by Tavis Smiley with David Ritz
Publisher: Back Bay Books
In this classic of travel writing, first published sixty years ago, a Danish journalist records his experience of life in North Africa under colonial rule. Driving through the Sahara in a battered Chevrolet, having converted to Islam and with a knowledge of Arabic, he leaves the beaten track to discover communities and landscapes shrouded in mystery for centuries. Brushes with magicians, cave-dwellers and Sufi mystics, however, prove less astonishing than the cruelties inflicted on the local populations by Mussolini s generals.
By Knud Holmboe
By Julie Gassman
Publisher: Capstone Press
Imagine you live in a small Kenyan village, where the sun rises over tall trees filled with doves. You wake to the sound of a rooster's crow, instead of an alarm clock and the school bus. Your afternoon snack is a tasty bug plucked from the sky, instead of an apple. And rather than kicking a soccer ball across a field, you kick a homemade ball of rags down a dusty road. But despite this, things aren't that different for a Kenyan child than they would be for an American kid, are they? With so much going on around you, it's just as easy to forget what your mama asked you to do!
By Kelly Cunnane
Art by Ana Juan
A classic work of African literature, Forest of a Thousand Daemons is the first novel to be written in the Yoruba language. First published in Nigeria in 1939, it is one of that country's most revered and widely read works, and its influence on Nigerian literature is profound, most notably in the works of Amos Tutuola.
A triumph of the mythic imagination, the narrative unfolds in a landscape where, true to Yoruba cosmology, human, natural, and supernatural beings are compellingly and wonderfully alive at once: a world of warriors, sages and kings; magical trees and snake people; spirits, Ghommids, and bog-trolls. Here are the adventures of Akara-ogun - son of a brave warrior and wicked witch - as he journeys into the forest, encountering and dealing with all-too-real unforeseen forces, engaging in dynamic spiritual and moral relationships with personifications of his fate, projections of the terrors that haunt man.
Distinguished Nobel Prize-winning author Wole Soyinka offers a supple and elegant translation and provides an essay on the special challenges of translating Fagunwa from the Yoruba into English, along with a glossary of Yoruba and unfamiliar words.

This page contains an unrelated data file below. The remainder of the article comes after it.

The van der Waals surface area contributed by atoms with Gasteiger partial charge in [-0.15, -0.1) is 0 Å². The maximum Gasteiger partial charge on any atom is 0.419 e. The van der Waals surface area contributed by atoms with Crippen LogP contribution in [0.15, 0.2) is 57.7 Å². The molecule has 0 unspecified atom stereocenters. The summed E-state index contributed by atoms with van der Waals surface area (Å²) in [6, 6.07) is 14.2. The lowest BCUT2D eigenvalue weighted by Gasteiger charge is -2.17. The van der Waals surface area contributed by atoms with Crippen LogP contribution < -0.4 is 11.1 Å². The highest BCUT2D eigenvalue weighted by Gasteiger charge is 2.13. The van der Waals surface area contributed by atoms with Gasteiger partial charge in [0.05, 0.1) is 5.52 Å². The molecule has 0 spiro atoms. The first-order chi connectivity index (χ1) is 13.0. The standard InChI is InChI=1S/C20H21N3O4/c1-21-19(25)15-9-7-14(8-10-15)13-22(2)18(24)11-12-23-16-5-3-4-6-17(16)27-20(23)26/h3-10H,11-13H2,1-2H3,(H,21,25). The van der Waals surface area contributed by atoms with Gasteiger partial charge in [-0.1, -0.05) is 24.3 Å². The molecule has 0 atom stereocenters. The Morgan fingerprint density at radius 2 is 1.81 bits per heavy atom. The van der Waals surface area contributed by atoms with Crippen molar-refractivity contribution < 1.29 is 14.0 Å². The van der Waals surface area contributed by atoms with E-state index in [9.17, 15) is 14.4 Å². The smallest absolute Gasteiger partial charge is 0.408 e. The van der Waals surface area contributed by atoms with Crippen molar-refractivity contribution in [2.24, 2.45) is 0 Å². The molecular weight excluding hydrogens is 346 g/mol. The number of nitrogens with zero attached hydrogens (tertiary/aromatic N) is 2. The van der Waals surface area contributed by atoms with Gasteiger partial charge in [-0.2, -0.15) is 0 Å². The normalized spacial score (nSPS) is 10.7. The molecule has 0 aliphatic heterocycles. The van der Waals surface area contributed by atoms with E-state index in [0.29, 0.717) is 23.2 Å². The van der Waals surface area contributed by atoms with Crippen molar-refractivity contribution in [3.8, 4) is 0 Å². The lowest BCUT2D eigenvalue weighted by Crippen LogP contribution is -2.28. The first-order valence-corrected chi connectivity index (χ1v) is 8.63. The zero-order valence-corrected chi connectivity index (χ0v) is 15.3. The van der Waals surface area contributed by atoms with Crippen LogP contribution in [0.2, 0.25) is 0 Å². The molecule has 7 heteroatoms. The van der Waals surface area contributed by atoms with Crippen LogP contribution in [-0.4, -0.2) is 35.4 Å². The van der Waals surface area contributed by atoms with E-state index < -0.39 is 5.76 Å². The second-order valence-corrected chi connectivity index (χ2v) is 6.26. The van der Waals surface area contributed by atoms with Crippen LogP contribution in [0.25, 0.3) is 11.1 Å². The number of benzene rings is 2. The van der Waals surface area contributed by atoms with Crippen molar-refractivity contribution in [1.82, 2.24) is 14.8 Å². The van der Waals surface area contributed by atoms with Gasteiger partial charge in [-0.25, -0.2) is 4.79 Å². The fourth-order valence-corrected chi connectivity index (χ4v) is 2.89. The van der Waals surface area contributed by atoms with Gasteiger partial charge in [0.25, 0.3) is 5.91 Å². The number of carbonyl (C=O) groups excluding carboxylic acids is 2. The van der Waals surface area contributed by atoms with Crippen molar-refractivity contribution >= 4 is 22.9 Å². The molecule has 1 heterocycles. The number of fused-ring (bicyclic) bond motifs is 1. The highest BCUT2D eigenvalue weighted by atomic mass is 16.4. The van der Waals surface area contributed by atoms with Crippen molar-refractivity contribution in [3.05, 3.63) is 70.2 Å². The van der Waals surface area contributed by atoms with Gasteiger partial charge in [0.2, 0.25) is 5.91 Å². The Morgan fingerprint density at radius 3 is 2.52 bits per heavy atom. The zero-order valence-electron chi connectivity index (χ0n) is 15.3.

By D.O. Fagunwa
Translated by Wole Soyinka
The story of how three remarkable New Yorkers helped over 3000 African American slaves escape to a life of liberty in Canada, in the decades before the American Civil War.
by Eric Foner
This collection of essays demonstrates how chronic state failure and the inability of the international community to provide a solution to the conflict in Somalia has had transnational repercussions.
Following the failed humanitarian mission in 1992-93, most countries refrained from any direct involvement in Somalia, but this changed in the 2000s with the growth of piracy and links to international terrorist organizations. The deterritorialization of the conflict quickly became apparent as it became transnational in nature. In part because of it lacked a government and was unable to work with the international community, Somalia came to be seen as a "testing-ground" by many international actors.Globalizing Somalia demonstrates how China, Japan, and the EU, among others, have all used the conflict in Somalia to project power, test the bounds of the national constitution, and test their own military capabilities.
Contributed by international scholars and experts, the work examines the impact of globalization on the internal and external dynamics of the conflict, arguing that it is no longer geographically contained. By bringing together the many actors and issues involved, the book fills a gap in the literature as one of the most complete works on the conflict in Somalia to date. It will be an essential text to any student interested in Somalia and the horn of Africa, as well as in terrorism, and conflict processes.